ludwig mies van der rohe
Mies van der Rohe began his career in architecture in Berlin in the studio of Peter Behrens, following in the footsteps of Le Corbusier and Walter Gropius. By the mid-1920s, Mies had become a leading avant-garde architect in Germany. In 1927, a housing project called Weissenhofsiedlung in Stuttgart, Germany, would bring these names together again. Widely believed to be one of the most notable projects in the history of modern architecture, it includes buildings by Gropius, Corbu, Behrens, Mies and others.
In 1928, Mies was asked to design the German Pavilion for the 1929 International Exposition in Barcelona. The Pavilion was to provide a location that the king and queen of Spain could visit during the opening of the Exposition. With that in mind, Mies designed a modern throne – known today as the Barcelona Chair – for their majesties. In the following year, Mies designed another notable chair, the Brno, with a gravity-defying cantilevered base.
He was a member of the Bauhaus movement. Founded by Walter Gropius to embrace socialist ideals of a functional philosophy about art and design. In 1930, Mies succeeded Walter Gropius as the director of the Bauhaus, where he stayed until the school closed in 1933. The Nazis found the work of Bauhaus to be degenerate and the group shut down under political pressure. In 1937, Mies emigrated to the United States, and a year later became the director of architecture at the Illinois Institute of Technology. The rest of his career was devoted to promoting the modernist style of architecture in the United States, resulting in modernist buildings such as the Farnsworth House and the Seagram Building, designed with Philip Johnson. Mies was the subject of a solo exhibition at the Museum of Modern Art in New York City in 1947.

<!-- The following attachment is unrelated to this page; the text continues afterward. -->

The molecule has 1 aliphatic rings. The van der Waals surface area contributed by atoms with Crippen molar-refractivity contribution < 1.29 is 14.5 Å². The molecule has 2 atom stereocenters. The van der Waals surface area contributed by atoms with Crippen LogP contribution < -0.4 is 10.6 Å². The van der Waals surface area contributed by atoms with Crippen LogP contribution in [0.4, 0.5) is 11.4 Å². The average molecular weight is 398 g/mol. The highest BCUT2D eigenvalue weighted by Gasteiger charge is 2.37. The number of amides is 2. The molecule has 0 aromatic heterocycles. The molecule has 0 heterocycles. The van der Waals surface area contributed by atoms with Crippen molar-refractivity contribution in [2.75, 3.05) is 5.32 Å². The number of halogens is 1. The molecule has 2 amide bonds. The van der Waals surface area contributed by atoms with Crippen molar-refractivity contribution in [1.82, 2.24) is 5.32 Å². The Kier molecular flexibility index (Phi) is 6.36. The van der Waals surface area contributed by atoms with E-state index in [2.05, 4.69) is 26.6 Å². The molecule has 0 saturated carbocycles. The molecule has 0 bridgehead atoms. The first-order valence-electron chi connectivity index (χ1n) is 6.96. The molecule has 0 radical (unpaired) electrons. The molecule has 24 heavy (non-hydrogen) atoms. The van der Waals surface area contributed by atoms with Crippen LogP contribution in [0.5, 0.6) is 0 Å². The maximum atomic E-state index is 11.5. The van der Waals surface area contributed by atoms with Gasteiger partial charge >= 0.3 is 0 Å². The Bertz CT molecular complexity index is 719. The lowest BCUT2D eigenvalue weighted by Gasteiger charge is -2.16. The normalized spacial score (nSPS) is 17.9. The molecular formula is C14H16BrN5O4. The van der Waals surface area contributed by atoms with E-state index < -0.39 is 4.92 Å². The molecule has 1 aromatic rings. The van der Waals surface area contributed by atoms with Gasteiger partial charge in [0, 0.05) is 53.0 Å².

Following a lengthy battle with esophageal cancer, Mies died on August 17, 1969, in his adopted hometown of Chicago. Mies van der Rohe’s brand of architecture has shaped the look of modern cities with their towers of steel and glass. His daring design of furniture exhibits a sense of proportion with minimalist forms and exquisitely refined details. His chairs have been called architecture in miniature – structure and materials that achieve a perfect visual harmony.